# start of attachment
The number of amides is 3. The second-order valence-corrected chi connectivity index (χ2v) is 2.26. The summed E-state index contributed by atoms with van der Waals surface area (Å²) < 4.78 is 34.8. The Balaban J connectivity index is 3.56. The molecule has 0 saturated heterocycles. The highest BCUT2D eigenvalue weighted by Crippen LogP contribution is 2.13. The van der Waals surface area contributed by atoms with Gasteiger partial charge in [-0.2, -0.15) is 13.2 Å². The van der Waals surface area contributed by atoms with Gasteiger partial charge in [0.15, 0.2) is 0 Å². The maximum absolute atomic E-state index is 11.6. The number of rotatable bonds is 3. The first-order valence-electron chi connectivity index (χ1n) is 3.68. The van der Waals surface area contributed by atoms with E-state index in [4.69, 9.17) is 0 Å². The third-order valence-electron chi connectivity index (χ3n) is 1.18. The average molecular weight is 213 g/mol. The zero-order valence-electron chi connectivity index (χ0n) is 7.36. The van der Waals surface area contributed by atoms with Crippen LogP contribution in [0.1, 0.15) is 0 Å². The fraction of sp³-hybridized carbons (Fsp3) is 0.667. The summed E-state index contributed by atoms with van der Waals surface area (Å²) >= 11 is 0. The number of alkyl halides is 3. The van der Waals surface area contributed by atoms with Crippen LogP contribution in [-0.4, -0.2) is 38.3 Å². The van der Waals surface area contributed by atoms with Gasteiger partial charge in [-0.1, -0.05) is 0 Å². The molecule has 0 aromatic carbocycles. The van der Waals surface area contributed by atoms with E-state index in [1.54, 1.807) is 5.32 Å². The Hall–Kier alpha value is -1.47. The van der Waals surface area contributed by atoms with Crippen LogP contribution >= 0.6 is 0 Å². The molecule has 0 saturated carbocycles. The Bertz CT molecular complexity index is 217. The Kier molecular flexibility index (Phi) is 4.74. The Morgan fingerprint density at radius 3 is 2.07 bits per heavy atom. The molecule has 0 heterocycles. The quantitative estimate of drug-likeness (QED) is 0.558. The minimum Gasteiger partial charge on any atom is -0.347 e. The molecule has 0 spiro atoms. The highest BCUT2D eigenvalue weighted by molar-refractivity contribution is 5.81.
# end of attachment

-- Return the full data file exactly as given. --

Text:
The number of amides is 3. The second-order valence-corrected chi connectivity index (χ2v) is 2.26. The summed E-state index contributed by atoms with van der Waals surface area (Å²) < 4.78 is 34.8. The Balaban J connectivity index is 3.56. The molecule has 0 saturated heterocycles. The highest BCUT2D eigenvalue weighted by Crippen LogP contribution is 2.13. The van der Waals surface area contributed by atoms with Gasteiger partial charge in [-0.2, -0.15) is 13.2 Å². The van der Waals surface area contributed by atoms with Gasteiger partial charge in [0.15, 0.2) is 0 Å². The maximum absolute atomic E-state index is 11.6. The number of rotatable bonds is 3. The first-order valence-electron chi connectivity index (χ1n) is 3.68. The van der Waals surface area contributed by atoms with E-state index in [4.69, 9.17) is 0 Å². The third-order valence-electron chi connectivity index (χ3n) is 1.18. The average molecular weight is 213 g/mol. The zero-order valence-electron chi connectivity index (χ0n) is 7.36. The van der Waals surface area contributed by atoms with Crippen LogP contribution in [0.1, 0.15) is 0 Å². The fraction of sp³-hybridized carbons (Fsp3) is 0.667. The summed E-state index contributed by atoms with van der Waals surface area (Å²) >= 11 is 0. The number of alkyl halides is 3. The van der Waals surface area contributed by atoms with Crippen LogP contribution in [-0.4, -0.2) is 38.3 Å². The van der Waals surface area contributed by atoms with Gasteiger partial charge in [-0.1, -0.05) is 0 Å². The molecule has 0 aromatic carbocycles. The van der Waals surface area contributed by atoms with E-state index in [1.54, 1.807) is 5.32 Å². The Hall–Kier alpha value is -1.47. The van der Waals surface area contributed by atoms with Crippen LogP contribution >= 0.6 is 0 Å². The molecule has 0 saturated carbocycles. The Bertz CT molecular complexity index is 217. The Kier molecular flexibility index (Phi) is 4.74. The Morgan fingerprint density at radius 3 is 2.07 bits per heavy atom. The molecule has 0 heterocycles. The quantitative estimate of drug-likeness (QED) is 0.558. The minimum Gasteiger partial charge on any atom is -0.347 e. The molecule has 0 spiro atoms. The highest BCUT2D eigenvalue weighted by molar-refractivity contribution is 5.81.